These University of Michigan scientists have discovered how some viruses can hide inside the nucleus of human cells for long periods of time---without producing symptoms or triggering an immune response---by attaching to host cell chromosomes. The virus survives by going dormant until a weakened immune system allows infected cells to begin multiplying wildly again.
In an article to be published in the Nov. 25, 1999, issue of Virology, Robertson and Cotter describe a series of experiments with Kaposi's sarcoma-associated herpesvirus or KSHV---a human virus associated with a type of cancer called Kaposi's sarcoma. In these studies, U-M scientists found a protein expressed by one gene on the virus that builds a biochemical docking station linking viral DNA to the chromosomes of lymphoma cells. The U-M study is the first to identify a specific tethering mechanism between a virus and its host cell.
KSHV, also known as human herpesvirus 8, is one of a family of gammaherpesviruses known to remain dormant in humans long after the initial infection is over. Other similar viruses include the Epstein-Barr virus, the human papilloma virus which causes cervical cancer, and viruses responsible for hepatitis B and hepatitis C.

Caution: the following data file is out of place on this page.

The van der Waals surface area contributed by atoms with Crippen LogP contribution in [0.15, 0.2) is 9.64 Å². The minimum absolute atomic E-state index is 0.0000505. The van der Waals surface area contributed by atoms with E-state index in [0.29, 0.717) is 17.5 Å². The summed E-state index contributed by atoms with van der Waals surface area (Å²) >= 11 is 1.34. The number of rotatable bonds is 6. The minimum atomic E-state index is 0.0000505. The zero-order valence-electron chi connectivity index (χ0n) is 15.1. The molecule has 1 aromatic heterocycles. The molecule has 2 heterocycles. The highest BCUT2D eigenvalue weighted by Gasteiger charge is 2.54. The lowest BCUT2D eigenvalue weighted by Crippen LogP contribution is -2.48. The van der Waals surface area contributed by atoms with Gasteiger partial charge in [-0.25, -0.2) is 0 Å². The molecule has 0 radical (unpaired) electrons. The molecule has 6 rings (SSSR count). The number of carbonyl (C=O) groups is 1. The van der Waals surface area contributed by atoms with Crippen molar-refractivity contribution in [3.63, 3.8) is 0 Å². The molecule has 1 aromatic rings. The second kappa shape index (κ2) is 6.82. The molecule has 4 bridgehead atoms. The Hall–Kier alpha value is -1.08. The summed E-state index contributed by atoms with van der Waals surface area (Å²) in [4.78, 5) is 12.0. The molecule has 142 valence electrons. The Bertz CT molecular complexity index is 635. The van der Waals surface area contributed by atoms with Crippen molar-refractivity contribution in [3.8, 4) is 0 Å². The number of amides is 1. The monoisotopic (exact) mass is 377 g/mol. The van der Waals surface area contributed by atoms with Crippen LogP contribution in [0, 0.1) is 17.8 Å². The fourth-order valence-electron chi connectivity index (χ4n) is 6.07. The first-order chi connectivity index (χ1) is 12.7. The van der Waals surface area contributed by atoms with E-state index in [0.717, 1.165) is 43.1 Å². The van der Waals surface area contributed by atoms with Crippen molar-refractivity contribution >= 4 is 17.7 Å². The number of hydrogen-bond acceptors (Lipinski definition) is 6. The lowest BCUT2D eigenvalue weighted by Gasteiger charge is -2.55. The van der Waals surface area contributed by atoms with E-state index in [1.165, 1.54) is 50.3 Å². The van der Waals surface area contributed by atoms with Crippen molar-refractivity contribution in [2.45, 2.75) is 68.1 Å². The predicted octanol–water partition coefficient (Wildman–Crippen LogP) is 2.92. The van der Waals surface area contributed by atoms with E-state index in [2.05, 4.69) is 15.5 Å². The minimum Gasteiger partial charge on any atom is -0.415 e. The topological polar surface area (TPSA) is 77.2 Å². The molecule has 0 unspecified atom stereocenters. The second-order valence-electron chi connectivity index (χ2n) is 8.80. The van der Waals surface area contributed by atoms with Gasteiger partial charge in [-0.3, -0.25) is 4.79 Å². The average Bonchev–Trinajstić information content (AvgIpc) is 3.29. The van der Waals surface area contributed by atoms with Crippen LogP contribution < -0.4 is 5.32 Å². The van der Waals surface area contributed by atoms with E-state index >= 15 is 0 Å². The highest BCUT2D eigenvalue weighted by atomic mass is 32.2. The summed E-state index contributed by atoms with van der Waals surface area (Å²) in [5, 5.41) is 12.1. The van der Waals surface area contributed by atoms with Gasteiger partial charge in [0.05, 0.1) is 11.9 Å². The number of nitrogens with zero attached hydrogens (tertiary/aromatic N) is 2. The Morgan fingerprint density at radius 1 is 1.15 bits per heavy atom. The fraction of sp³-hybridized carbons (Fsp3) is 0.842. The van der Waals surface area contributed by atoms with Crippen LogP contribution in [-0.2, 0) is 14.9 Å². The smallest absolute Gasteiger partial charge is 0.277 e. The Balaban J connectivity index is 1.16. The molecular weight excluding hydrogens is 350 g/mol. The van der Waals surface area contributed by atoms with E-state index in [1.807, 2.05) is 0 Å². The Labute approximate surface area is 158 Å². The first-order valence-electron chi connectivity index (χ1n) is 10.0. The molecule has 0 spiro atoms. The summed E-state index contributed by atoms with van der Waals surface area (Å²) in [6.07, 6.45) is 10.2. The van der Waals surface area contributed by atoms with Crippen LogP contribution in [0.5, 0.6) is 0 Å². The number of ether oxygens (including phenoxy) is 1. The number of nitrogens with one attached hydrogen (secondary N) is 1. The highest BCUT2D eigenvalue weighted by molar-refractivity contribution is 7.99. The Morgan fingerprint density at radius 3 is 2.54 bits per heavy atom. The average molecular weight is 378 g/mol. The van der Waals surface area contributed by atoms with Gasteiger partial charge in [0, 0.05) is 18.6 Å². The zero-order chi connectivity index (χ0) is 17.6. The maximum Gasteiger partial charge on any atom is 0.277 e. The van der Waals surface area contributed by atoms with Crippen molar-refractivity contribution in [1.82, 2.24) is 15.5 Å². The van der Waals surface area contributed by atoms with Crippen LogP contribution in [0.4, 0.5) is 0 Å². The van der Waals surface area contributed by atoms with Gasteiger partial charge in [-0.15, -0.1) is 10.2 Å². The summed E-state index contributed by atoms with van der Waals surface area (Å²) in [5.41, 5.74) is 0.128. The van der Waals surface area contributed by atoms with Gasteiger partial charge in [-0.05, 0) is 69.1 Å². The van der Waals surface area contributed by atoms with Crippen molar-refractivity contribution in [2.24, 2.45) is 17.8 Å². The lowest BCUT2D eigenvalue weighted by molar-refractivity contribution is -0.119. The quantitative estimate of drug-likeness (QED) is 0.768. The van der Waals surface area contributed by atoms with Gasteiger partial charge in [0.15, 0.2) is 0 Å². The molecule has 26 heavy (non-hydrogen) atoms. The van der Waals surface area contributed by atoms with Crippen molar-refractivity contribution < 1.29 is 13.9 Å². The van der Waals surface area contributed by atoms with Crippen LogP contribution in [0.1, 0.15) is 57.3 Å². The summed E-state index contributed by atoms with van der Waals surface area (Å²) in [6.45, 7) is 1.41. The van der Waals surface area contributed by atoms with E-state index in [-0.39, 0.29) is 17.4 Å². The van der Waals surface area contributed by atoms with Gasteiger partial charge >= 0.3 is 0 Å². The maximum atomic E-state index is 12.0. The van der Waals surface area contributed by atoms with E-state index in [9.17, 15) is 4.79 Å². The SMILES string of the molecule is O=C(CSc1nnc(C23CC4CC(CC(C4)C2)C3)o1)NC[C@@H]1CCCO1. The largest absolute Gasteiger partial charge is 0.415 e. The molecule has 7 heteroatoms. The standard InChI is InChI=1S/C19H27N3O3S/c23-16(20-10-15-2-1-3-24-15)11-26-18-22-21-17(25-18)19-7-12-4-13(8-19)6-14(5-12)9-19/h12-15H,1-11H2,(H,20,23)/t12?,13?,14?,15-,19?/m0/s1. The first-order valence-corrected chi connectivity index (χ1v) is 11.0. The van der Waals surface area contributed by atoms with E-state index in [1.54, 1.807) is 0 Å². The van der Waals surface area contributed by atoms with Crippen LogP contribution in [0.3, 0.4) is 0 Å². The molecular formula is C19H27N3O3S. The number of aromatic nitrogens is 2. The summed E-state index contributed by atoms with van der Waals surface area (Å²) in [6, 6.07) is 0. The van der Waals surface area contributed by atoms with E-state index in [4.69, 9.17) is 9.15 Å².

"We've always suspected that latent viral DNA couldn't survive long term within cells without some type of tethering," said Robertson, Ph.D., assistant professor of microbiology and immunology in the U-M Medical School. "But the latency mechanism for these viruses has been a black box. Now we have a key that will get us in the front door."
Using cultures of lymphoma cells infected with KSHV, Cotter and Robertson identified a protein called the latency-associated nuclear antigen or LANA, which is expressed by one of approximately 80 genes encoded by the virus. They found that LANA binds to three regions of the KSHV genome
Contact: Sally Pobojewski
University of Michigan